Assessing Jordon Ibe's impact at Anfield
At the moment there is very little which Liverpool fans can be excited about coming off the back of an abysmal Premier League campaign which resulted in a sixth place finish. The fact that there are still some footballers at the club that seem to be playing purely out of love for the game is of little consequence to the fans reeling from the horrors of last season.
Horrors? It wasn’t all that bad, was it? It was alright when the team didn’t lose for thirteen games consecutively. It was actually decent when Philippe Coutinho rocked up after about two or three months and worked his magic.
Perhaps a turning point in the season came with the return of Jordon Ibe. Injury to several regulars left Brendan Rodgers short-handed and he chose to re-call the 19 year old from his season-long loan with Derby County.
The purpose of loaning out a young player is usually to help get them get more regular football and thus help the player develope. I watched Derby regularly when Ibe transferred and I was disappointed at the lack of starting appearances he made. He started 14 games during his loan spell and was introduced off the bench 10 times.
That being said, regardless of who you are or where you’re coming from, guaranteed professional football is difficult to come by. He scored 5 goals for Derby County and boss Steve McClaren was highly impressed with him.
“When he first came, we gave Jordon a ball on his own and gave the team the other ball,” McClaren said in December. “Now, he’s learning to be a team player and developing into that. He’s learning he needs to add end product to his game.”
Ibe played his last game for Derby in a crucial win at Ipswich on the 10th of January and a week later he came on as substitute against Aston Villa in the Premier League. Three weeks after being re-welcomed to Melwood he started in a Merseyside derby and was played as a right-wing by Rodgers due to his lack of options. It’s not surprising given his physical nature how well he coped with the defensive responsibilities.
“That was maybe the one thing that surprised me,” says Gary Waddock, who handed Ibe his professional debut as a 15-year-old. “I had no doubt he could handle a big game, and that he had the talent, but as a right wing-back? That shows how much he has come on as a player.”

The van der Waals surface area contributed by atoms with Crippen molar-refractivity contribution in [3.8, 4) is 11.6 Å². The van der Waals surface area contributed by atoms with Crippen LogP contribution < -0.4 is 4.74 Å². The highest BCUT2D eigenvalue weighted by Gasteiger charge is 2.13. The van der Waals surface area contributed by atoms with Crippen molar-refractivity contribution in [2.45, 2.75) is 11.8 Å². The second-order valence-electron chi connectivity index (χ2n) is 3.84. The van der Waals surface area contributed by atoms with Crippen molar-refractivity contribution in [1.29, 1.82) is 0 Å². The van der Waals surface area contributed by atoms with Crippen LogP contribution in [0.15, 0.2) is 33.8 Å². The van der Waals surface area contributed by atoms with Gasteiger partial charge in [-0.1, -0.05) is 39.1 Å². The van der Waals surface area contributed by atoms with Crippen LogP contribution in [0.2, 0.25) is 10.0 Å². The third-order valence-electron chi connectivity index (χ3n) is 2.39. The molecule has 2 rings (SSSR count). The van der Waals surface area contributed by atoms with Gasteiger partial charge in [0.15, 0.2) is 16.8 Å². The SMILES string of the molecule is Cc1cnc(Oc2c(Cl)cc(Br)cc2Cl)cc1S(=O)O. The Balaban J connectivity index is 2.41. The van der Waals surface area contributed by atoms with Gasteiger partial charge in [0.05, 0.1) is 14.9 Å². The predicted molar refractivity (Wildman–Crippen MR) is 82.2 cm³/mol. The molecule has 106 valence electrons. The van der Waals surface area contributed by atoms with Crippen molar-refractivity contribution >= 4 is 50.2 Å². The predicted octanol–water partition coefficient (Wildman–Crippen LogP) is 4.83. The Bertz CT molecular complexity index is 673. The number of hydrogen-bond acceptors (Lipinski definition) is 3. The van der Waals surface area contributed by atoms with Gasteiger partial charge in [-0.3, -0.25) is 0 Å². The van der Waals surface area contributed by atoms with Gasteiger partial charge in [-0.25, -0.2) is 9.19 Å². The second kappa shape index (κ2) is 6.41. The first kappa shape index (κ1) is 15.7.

Ibe very nearly scored the perfect debut goal, and one of the best Merseyside derby goals in history with a thunderbolt that crashed of the side off the post. Upon his return he had even less involvement than he had while on loan.
He made 12 league appearances at an average of 52 minutes per game. However, during those 12 games he dribbled past more opponents per 90 minutes than Sterling, averaging 3.5 dribbles per game to Sterling’s 3. He also boasted an impressive average passing accuracy of 97.4 percent.
Only Martin Skrtel, Mamadou Sakho and Kolo Toure had more accurate pass rates. This is made even more impressive as they are all centre backs and the majority of their passing is lateral and doesn’t have the risk that an incisive pass has.
In May, Ibe signed a new 5 year deal with Liverpool. It has been revealed that his step-father was instrumental in the deal being a success. As a result of the nature of the talks his step-father was offered a job as a scout at the club. Ibe told Neil Jones of the Liverpool Echo, “I don’t see what an agent can do for me that my parents?couldn’t.”
This is both great to see an also worrisome as it would be most likely irk Ibe’s friend and team-mate, Raheem Sterling to hear such a comment. Aidy Ward is Sterling’s infamous representative and while the matter needs no more publicity the following is very pertinent:
“I don’t care about the PR of the club and the club situation. I don’t care,” Ward said this in his rant about Sterling not signing for anything between £700K and £1 million a week. It highlights his failure to Sterling as an advisor and the complete lack of a paternal aspect that having your father represent you provides. The very fact that Ibe has seemingly looked past the contractual and material side of football is incredible and to be so mature at such a young age is fantastic to see.
Liverpool supporters have recognized him as a young star and with the potential to be world class. He must surely have the same mindset because while his team-mates are enjoying their holidays he is taking part in extra training sessions with Kenny Dalglish and Alex Ingelthorpe.
This sends the right message and shows that he intends to rock up in the upcoming season and be more than just a squad member, regardless of the signings Rodgers brings in. Hard work like this under the Ulsterman doesn’t go unnoticed and he will likely be rewarded with a starting berth come the new season.
If Liverpool truly want to succeed then Brendan Rodger’s knack for featuring players out of position needs to stop. In order for Ibe’s development to continue in earnest he needs to be played in his natural position and not restricted by being played at right-wing back.
Don’t get me wrong, it is very encouraging that even at such a young age he is tactically astute in that he can slot in at right back without too much instruction. That being said, his true quality lies in attacking roles and the development of this will not take place in a right back role.
Jordon Ibe holds a goldmine of talent which Liverpool and Brendan Rodgers can utilize if, and only if Ibe is played in the correct position. The 2015/2016 season will undoubtedly be a season of excitement for Ibe as he going into it as a known commodity for Liverpool fans and not a player of potential quality. It will surely be exciting to see him feature as left wing, that is, if Rodgers thinks to play him there.